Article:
Category: Word origins

Towering achievements: everyday objects named after French people (Part 1)

Towering achievements: everyday objects named after French people (part 1)

On March 31 this year, Gustave Eiffel’s tower – arguably the most iconic symbol of France – celebrated its 124th birthday. Incidentally, the world’s most visited paid-for tourist attraction is the same age as other famous French creations such as the Moulin Rouge and Herminie Cadolle’s first modern bra… – anyway, with all things français […]

A-tremble and dimplement: Elizabeth Barrett Browning in the OED

A-tremble and dimplement: Elizabeth Barrett Browning in the OED

Did you know that Elizabeth Barrett Browning is the fifth most quoted woman in the OED’s illustrative quotations? I was tipped off to this rather surprising fact a few days ago, and thought I’d take a look at where she pops up. Amazingly, she is currently quoted no fewer than 1,530 times, starting, alphabetically, with […]

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Unpresidential presidential quotations in the OED

The Oxford English Dictionary is founded upon millions of quotations, which trace the history of each word starting with its earliest recorded use. America’s presidents are well represented among the authors of those quotations; after all, they are influential speakers and writers whose words are painstakingly recorded and preserved. Presidential quotations often turn up in […]

Tackling the language of Super Bowl Sunday

Tackling the language of Super Bowl Sunday

Imagine with me for a moment. It is February 3, 2013. A Sunday. But not just any Sunday, oh no. It is Super Bowl Sunday. And this year, the party’s at your place—with all the excitement, stress, and post-game cleaning-up that hosting these parties entails. So here you are, at home, ensconced by family and […]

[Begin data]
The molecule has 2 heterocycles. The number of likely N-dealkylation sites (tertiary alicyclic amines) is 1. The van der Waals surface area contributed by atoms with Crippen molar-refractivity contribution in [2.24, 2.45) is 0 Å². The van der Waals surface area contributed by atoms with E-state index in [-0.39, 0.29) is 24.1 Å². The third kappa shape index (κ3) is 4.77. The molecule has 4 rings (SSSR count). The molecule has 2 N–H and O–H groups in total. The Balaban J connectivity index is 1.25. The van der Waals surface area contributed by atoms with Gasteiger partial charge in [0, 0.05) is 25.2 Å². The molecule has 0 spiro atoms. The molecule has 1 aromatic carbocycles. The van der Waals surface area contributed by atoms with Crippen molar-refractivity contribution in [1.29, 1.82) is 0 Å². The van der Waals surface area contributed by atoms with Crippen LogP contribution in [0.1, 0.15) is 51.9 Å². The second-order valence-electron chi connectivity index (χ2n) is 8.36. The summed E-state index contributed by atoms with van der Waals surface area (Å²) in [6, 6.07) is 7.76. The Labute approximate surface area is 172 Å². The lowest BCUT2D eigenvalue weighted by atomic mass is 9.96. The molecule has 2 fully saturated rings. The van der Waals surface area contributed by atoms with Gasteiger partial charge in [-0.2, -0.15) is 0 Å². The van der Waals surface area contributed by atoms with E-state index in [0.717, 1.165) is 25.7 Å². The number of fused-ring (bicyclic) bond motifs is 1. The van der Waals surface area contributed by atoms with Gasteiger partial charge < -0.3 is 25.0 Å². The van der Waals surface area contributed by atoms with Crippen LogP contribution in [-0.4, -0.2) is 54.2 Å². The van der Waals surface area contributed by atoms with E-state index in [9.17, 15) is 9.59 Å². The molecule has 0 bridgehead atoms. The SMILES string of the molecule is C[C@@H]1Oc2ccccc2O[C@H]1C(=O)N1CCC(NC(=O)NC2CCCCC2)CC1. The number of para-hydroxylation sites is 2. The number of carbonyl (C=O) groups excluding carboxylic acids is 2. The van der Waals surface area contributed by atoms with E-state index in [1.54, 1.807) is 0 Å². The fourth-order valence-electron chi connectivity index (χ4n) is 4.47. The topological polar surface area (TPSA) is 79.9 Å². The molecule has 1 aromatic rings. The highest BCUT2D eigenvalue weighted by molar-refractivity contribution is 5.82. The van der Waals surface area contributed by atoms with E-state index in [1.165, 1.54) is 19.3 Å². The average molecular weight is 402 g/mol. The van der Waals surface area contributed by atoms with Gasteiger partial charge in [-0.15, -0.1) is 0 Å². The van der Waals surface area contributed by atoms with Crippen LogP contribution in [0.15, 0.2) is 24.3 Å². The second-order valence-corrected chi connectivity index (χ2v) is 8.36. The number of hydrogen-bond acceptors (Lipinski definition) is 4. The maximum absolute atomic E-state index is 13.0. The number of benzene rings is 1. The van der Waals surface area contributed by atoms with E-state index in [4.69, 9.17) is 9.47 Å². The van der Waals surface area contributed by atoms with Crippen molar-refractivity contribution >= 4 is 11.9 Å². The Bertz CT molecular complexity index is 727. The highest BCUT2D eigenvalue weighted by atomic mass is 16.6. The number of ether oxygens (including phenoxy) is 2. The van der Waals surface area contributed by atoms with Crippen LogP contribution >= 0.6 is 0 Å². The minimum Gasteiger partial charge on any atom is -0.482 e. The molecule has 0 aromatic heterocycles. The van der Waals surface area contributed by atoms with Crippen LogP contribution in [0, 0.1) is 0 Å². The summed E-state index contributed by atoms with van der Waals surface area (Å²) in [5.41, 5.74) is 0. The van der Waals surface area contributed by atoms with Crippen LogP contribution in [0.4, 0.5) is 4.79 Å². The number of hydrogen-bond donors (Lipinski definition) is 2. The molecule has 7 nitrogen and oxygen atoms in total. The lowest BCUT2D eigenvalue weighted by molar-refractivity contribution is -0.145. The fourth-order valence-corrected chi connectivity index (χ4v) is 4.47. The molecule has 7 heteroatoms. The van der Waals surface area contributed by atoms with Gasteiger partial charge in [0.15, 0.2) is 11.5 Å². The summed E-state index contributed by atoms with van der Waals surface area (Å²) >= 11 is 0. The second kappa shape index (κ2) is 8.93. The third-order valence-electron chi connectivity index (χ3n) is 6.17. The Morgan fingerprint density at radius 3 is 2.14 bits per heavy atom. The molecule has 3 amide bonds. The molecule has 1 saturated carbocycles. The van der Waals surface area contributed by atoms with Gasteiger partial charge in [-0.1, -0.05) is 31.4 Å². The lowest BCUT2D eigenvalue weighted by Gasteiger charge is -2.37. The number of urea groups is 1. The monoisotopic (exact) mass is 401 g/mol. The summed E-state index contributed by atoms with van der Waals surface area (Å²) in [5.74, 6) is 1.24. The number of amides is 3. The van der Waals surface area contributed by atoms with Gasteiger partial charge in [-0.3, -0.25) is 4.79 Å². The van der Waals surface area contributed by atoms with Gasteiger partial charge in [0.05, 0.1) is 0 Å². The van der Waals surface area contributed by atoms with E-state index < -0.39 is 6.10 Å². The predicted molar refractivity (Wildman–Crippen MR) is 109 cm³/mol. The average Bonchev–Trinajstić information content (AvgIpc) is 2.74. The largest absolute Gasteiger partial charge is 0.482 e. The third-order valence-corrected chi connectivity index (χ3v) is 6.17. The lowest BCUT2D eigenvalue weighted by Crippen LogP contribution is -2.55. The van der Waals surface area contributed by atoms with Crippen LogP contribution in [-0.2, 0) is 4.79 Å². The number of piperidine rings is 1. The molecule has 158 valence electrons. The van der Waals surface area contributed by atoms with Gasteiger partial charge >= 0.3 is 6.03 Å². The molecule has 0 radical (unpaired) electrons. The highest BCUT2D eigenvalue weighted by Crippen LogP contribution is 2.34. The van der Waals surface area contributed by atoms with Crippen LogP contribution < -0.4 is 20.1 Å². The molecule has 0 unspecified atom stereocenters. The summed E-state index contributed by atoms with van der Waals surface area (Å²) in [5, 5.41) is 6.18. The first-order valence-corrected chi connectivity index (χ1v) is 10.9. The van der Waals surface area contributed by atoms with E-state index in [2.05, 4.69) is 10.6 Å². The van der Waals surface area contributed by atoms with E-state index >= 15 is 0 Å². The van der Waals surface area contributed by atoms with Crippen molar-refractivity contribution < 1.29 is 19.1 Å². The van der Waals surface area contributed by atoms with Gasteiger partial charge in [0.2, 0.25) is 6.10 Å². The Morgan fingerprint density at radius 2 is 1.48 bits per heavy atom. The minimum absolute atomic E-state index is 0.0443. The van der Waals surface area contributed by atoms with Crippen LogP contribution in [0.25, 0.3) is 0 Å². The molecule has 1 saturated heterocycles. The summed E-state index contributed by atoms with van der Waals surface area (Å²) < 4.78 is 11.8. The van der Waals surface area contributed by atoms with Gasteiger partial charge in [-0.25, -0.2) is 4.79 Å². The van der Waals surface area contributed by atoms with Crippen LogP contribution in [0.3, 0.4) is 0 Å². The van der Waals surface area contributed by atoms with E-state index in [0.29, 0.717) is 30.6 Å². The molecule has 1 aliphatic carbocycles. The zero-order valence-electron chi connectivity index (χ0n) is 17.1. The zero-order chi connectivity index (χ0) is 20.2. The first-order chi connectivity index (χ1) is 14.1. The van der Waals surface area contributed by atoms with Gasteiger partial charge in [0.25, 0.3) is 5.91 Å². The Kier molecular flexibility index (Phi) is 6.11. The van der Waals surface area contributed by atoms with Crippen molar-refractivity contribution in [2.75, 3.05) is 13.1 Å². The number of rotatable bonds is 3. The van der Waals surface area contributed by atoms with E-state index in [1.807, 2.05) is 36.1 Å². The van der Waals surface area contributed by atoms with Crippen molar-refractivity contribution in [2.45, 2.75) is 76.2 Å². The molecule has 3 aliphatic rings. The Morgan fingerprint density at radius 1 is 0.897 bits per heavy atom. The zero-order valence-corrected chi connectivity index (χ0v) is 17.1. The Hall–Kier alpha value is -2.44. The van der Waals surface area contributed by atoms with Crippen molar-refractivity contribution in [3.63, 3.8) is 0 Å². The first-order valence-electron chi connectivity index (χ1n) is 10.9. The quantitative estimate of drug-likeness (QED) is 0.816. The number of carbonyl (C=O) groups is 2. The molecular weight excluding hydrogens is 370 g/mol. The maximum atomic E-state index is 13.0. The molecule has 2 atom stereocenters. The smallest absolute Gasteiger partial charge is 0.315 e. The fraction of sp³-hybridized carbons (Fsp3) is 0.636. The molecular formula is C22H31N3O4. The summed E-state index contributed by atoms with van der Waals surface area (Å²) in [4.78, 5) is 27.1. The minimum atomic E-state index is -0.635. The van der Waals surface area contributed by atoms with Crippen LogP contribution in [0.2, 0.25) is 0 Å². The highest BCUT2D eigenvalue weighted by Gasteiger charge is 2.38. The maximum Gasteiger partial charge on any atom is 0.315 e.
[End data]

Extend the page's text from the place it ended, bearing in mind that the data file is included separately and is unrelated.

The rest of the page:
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From lamingtons to sandwiches: looking at eponymous foods

For some, Anna Pavlova is considered one of the greatest ballet dancers in history. For others, her legacy lives on in the form of the dessert she inspired. We celebrate her birthday on 31 January (by the Old Style of dating; her actual birthday according to the Gregorian calendar would be 12 February), and in […]

Word stories: 'rum'

Word stories: ‘rum’

The word rum is first recorded in 1654 in the Public Records of the Colony of Connecticut, where it is mentioned along with another of its names kill-devil: Berbados Liquors, commonly called Rum, Kill Deuill, or the like. The word itself is of obscure origin, being somehow related to rumbullion and rumbustion, words whose origins […]

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Under the auspices of white elephants?! The origins of phrases, punctuation marks, and cockney rhyming slang

Under the auspices of white elephants?! The origins of phrases, punctuation marks, and Cockney rhyming slang

In the phrase ‘under the auspices of ’, what are auspices? The root of auspices and the more familiar adjective auspicious are closely linked. If something is auspicious it bodes well, giving promise of a favourable outcome. In Roman times, people tried to predict future events by watching the behaviour of birds and animals. An […]

Bathtub gin, blind tigers, and bootleggers: the language of the speakeasy

Bathtub gin, blind tigers, and bootleggers: the language of the speakeasy

We’ve a lot invested in the idea of Prohibition as an era of wild drunkenness, all-night parties and lawlessness. And such language! Back in the day – in this case from early 1920 to late 1933 – it became increasingly fashionable in urban areas for celebrities and the upper-middle classes to get dolled up in […]

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